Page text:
The Great Debate UK
-Angela Eagle is Minister of State for Pensions and Ageing Society. The opinions expressed are her own. Reuters will host a “follow-the-sun” live blog on Monday, March 8, 2010, International Women’s Day. Please tune in.-
International Women’s Day is still as relevant today as it was almost a century ago when it was first established. In Britain, when the suffragettes won the right to vote on equal terms with men in 1928, there was a feeling that there would be an inevitable journey towards full equality with men. But we now know that there are other battles that still need to be won.
Earlier this month, I attended a meeting of the European Women’s Forum in the Spanish city of Cadiz where leading female politicians met to evaluate the EU’s compliance of the Platform for Action approved at the Fourth World Conference on Women, held in Beijing in 1995. We concluded that there was still much work to be done in the fight against gender-based violence and the incorporation of women into key decision-making positions in business and politics.
While the UK is a country where women have made good progress in the path towards equality, there still needs to be structures put in place in society to fit in with the shape of women’s lives. For example, the labour market needs to properly recognise women’s duties as carers of children and older people. The gender pay gap which still exists in many places also has to be eliminated.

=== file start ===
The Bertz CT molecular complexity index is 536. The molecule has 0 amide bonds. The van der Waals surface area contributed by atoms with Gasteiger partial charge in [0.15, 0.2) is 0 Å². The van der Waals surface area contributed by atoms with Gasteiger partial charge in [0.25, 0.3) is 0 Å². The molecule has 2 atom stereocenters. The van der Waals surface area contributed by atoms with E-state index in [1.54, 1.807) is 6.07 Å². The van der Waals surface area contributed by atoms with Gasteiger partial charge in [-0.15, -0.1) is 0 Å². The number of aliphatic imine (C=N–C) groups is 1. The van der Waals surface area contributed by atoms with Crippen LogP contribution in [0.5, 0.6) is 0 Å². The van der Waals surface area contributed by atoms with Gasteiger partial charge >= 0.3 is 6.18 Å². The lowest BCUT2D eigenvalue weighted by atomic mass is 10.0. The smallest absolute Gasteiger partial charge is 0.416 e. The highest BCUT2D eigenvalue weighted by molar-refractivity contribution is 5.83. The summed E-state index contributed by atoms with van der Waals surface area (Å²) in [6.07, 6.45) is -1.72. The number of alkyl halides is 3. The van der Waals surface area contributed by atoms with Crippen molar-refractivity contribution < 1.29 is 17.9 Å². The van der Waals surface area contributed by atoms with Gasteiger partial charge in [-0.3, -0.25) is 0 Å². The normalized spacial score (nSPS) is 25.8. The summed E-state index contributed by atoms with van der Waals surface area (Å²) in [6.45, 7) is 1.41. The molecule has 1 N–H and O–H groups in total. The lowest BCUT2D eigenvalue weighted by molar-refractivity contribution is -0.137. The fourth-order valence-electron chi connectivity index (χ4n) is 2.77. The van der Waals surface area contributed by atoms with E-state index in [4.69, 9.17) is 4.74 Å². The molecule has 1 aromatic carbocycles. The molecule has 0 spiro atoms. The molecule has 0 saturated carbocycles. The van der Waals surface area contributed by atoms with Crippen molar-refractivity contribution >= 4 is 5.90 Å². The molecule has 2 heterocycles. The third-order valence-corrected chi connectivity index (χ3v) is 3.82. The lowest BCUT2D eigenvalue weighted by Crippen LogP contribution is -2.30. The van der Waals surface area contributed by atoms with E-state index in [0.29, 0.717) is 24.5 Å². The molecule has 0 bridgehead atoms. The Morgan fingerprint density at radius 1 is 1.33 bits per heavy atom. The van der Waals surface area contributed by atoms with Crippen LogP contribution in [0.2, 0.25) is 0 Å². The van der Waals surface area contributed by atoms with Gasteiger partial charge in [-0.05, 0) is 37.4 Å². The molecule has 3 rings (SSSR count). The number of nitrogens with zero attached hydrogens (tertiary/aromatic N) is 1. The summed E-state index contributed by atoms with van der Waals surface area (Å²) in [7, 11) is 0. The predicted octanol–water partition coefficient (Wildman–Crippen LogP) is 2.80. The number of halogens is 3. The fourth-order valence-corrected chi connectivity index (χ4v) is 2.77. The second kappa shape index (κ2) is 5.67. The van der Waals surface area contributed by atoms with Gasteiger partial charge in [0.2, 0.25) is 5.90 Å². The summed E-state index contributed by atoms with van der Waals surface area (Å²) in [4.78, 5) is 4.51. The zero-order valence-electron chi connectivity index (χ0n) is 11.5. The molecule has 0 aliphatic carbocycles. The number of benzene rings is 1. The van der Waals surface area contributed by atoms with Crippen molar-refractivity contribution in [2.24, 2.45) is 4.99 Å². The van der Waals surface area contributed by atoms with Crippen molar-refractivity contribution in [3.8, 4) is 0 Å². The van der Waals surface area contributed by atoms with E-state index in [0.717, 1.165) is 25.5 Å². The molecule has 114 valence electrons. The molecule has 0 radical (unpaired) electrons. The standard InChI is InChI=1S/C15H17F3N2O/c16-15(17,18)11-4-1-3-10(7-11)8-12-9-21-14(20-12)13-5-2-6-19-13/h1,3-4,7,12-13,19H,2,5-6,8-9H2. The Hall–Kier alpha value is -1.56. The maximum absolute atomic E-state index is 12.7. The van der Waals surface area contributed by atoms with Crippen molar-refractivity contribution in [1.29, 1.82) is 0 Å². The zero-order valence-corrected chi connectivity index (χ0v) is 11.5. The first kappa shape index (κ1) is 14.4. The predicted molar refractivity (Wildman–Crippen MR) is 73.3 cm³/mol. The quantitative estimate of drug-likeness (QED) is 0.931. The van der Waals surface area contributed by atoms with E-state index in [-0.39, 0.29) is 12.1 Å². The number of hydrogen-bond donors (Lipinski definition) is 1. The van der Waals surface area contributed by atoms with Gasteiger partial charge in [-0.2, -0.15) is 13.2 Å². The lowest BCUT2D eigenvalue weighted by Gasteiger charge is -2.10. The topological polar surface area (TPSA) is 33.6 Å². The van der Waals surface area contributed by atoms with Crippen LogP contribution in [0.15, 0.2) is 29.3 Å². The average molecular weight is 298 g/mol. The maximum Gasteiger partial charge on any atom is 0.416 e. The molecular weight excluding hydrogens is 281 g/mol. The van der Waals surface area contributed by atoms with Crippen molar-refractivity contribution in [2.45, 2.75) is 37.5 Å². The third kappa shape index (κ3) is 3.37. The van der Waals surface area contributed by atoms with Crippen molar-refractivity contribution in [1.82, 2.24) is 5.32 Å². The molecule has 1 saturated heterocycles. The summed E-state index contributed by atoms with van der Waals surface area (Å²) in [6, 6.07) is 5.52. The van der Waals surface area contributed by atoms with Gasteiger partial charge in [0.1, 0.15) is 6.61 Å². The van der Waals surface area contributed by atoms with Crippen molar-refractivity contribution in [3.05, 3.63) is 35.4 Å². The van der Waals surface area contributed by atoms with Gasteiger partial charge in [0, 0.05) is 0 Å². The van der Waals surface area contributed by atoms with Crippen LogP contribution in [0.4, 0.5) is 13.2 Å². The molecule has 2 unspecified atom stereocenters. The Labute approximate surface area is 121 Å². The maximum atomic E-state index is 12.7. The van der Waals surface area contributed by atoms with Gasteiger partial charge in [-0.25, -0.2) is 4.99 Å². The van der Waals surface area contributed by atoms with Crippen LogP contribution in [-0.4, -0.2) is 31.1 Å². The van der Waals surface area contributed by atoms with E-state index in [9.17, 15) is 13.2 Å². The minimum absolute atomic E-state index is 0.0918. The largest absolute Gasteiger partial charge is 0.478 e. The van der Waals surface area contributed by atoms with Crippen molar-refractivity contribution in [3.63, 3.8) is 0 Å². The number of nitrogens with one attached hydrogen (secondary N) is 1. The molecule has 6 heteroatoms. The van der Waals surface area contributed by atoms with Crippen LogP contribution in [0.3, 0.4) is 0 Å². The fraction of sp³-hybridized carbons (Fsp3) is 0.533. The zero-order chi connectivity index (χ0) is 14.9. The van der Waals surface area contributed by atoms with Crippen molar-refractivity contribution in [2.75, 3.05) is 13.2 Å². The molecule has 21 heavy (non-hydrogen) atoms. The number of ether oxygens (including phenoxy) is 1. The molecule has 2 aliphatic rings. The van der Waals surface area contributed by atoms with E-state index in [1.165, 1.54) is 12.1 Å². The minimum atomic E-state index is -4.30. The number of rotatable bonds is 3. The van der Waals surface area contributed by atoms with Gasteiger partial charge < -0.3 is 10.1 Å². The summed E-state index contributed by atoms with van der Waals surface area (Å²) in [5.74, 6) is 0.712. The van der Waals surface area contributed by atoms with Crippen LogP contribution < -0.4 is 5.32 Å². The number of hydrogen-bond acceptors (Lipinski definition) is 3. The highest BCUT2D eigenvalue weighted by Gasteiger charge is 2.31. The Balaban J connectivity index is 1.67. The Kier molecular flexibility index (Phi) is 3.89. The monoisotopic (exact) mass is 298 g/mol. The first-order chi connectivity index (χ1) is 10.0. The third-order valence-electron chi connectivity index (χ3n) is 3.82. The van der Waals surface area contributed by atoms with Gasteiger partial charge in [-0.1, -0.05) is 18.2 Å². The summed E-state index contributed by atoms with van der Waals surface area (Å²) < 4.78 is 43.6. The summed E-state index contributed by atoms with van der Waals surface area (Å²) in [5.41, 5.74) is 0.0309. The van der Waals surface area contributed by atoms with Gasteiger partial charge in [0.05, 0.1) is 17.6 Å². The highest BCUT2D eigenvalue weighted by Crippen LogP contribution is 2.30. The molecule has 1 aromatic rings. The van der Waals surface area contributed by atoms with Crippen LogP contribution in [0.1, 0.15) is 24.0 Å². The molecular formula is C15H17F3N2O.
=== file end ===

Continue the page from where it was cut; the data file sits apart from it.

from Pakistan: Now or Never?:
One of the labels being attached to President Barack Obama is that he is a committed incrementalist - an insult or a compliment depending on which side of the political fence you sit, or indeed whether you believe it to be true.
A couple of articles on U.S.-led strategy for Afghanistan and Pakistan fill out what that could mean going into the new year.
-Jane Foley is research director at Forex.com. The opinions expressed are her own.-
The final weeks of 2009 have brought a sense that tides may be turning in the foreign exchange market reflecting broader developments in the global economy. The predominant changes relate to the dollar.
-David Kuo is director at the Motley Fool. The opinions expressed are his own.-
If you thought 2009 was as bad as things will get, then think again: 2010 could be worse. It is likely to be a year of enforced austerity with both the government and households making obligatory cuts to their budgets.
High on the government’s agenda will be reducing the Budget deficit, if the UK is to avoid the embarrassment of having its sovereign debt rating cut by rating agencies. This will have a knock-on effect on households, which could see their disposable incomes slashed by hikes in both direct and indirect taxes.
- Laurence Copeland is a professor of finance at Cardiff University Business School and a co-author of “Verdict on the Crash” published by the Institute of Economic Affairs. The opinions expressed are his own. -
If the financial crisis were a theatre production of Hamlet, we would now be at the end of Act III.
-Jeremy Batstone-Carr is director of private client research at Charles Stanley. The opinions expressed are his own.-
It’s that time of year again! The time of year in which the writer’s desk, never a pretty sight at the best of times, becomes clogged with the product of the investment community’s crystal ball gazing.